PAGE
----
If one had the pipe opening into a iron matrix like structure, of which their were several, each slightly offset from the others, then the all of the escaping steam would come in contact with the Iron and all of the oxygen would be stripped away, deposited on the iron in the form of rust, while the lighter and now free H2 would rise upwards were it could be collected and pumped, via steam pump, into a high pressure holding tank.

In order to maximize output the iron matricies would be attached to rotating arms that were constantly in motion. As one side of the iron rotated in front of the steam pipe, the opposite sides,(it would actually be a circle) would rotate out of the steam and into the back of the device.

Here there would be high pressure air sprayer,(pressure maintained by a steam piston) that sanded the iron matricies with graphite. This would cleanse the iron of its rust and leave it ready for more steam by the time it rotated back into position in front of the steam pipe.

The excesse graphite would fall to the bottom of a collection tray that would use a heppa filters, (on a moving conveyer so as not to et clogged) to collect carbon but allow the heavier than air CO2 to drift down into a colletion chamber where another steam piston would be waiting to pump it into tanks from which it would be sent to nearby algea farms to generate biodiesel.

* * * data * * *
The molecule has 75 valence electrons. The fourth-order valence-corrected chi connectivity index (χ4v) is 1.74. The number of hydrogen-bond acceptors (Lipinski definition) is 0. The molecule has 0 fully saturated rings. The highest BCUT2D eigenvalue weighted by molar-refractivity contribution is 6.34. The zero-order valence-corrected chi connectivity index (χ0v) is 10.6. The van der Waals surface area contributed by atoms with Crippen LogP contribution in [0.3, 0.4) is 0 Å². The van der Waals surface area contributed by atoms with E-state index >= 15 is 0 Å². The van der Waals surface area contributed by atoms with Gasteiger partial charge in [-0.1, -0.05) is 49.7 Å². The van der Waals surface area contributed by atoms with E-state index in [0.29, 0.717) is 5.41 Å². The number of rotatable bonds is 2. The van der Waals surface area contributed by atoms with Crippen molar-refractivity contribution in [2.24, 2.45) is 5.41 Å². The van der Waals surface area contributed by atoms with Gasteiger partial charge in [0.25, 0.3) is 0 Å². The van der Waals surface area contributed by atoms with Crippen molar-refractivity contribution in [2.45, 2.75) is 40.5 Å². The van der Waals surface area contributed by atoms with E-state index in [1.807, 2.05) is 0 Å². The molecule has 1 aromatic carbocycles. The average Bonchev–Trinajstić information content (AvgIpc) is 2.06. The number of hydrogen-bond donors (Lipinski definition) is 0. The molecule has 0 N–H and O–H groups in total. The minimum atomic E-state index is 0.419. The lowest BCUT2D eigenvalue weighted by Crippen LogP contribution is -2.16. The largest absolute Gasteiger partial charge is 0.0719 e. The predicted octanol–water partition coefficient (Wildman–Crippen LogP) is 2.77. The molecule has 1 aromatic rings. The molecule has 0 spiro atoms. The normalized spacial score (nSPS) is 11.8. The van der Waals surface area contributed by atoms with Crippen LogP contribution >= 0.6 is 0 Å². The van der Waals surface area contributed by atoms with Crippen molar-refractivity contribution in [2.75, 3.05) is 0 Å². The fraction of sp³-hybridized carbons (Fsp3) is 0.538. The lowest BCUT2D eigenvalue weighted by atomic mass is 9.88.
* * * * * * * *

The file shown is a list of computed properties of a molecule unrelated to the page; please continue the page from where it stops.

This system would be powered completely by geo-thermal heat, and would be locatable anywhere there is a fresh water source, preferablly self replenashing, such as a river. Any power required that would be inefficient to be generated steam could come from the biodiesel generated in the nearby algea farm, or wind and or solar

The entire opperation, both steam H2 and Algea biodiesel would be 100% renewable, non-polluting,(biodiesel generated in the manner described would be 100% carbon neutral) and self reliant in terms of its own energy needs.

Now if only I had won the powerball lottery I would have the $60 million needed to build such a plant:)

Hope that helps explain some of the current issues with the hydrogen economy.

Before I go I should mention that with the latest in plug in hybrid technology and advances in batteries, it is now regarded by many in the alternative energy community that Full blown eletric cars will eventually come to dominate the future automotive needs of the world.

The reason is that current hybrids have opened people's eyes to the benefits of green tech. People no longer fear buying a hyrbid because the reliability of the Prius and its bretheran have proved the tehnology ready for prime time.